First, it means including ALL the taxes repealed in the 2015 bill. There are (by my reckoning) 20 major new or higher taxes in Obamacare. The 2015 bill repealed them all, permanently. That will also happen here. It’s important that this repeal be effective at the beginning of 2017, both to get rid of negative Obamacare taxes as soon as possible and to lower the current law’s revenue baseline for tax reform.
I have detailed each of these taxes here. The big ones are the individual and employer mandate taxes, the savings surtax, the higher Medicare payroll tax, the “Cadillac plan” tax and a host of others.
Second, leadership and committee sources tell me that health savings account (HSA) expansion is very much on the table. The details can be found in the House GOP “Better Way” health blueprint. Some of the HSA expansions include:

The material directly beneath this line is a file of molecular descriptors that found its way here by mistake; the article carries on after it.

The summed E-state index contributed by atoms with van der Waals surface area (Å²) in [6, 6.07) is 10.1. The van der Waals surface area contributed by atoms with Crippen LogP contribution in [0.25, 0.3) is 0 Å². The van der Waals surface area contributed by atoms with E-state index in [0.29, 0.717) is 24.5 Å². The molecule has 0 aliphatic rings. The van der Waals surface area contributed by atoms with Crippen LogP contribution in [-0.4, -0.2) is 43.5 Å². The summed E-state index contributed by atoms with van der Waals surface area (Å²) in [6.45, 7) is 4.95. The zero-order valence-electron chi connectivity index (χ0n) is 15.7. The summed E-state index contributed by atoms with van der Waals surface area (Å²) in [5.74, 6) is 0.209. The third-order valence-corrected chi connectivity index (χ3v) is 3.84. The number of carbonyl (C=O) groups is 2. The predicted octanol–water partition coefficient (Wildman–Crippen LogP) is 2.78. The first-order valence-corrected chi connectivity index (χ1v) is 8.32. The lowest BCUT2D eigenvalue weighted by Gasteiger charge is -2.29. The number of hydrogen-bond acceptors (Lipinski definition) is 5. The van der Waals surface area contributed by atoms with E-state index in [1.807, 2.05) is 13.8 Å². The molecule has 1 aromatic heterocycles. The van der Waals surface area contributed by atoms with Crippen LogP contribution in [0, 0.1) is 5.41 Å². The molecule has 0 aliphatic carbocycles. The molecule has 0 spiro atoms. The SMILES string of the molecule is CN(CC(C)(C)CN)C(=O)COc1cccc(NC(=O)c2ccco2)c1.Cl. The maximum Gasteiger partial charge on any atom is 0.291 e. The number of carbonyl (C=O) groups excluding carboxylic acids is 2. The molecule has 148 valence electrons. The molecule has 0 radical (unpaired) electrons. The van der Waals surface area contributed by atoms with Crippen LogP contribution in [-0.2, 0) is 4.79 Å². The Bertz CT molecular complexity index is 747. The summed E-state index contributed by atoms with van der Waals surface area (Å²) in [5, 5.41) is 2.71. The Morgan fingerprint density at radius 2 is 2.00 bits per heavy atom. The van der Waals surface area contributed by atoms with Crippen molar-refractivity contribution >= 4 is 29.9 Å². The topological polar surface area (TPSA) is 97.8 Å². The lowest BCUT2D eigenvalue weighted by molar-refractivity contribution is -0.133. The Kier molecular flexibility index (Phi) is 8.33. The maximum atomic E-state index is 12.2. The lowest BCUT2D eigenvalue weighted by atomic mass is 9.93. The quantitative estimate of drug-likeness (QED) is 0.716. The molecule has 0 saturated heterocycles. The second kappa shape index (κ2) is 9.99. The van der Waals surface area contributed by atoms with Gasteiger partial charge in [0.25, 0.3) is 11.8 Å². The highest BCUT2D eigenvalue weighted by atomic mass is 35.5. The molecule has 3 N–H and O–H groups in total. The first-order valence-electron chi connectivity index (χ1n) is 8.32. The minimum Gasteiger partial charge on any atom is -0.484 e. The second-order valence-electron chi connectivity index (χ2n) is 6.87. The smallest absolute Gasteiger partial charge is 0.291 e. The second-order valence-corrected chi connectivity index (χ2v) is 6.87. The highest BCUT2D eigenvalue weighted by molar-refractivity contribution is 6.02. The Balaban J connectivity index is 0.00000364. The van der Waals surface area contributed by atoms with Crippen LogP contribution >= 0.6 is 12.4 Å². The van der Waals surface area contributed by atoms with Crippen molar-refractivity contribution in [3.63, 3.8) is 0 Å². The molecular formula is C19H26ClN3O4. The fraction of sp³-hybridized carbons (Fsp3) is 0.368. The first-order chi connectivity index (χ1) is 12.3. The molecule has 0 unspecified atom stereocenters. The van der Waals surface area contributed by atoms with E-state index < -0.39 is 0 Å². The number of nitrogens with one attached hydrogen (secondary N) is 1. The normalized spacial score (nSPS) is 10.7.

roughly doubling the tax-deductible HSA contribution limit for families from just under $7,000 today to just under $14,000 (half that for singles)
allowing spouses to make “catch up” contributions to the same HSA
allowing medical expenses incurred before establishing an HSA-qualified insurance plan to be paid from an HSA, provided an account is opened within 60 days
expanding HSA eligibility to groups currently excluded, like veterans and Indians
It’s not in the blueprint, but one additional change I would suggest would be to allow HSA-qualified insurance premiums to be reimbursed by the pre-tax HSA dollars. That would allow insurance premium deductibility for every American with an HSA.
The third tranche of tax relief we’re going to see in Obamacare repeal and replace is the creation of a new age-adjusted, refundable, advance-able tax credit for the purchase of health insurance. This would allow anyone not offered health insurance through their employer, Medicare or Medicaid to purchase a plan affordably.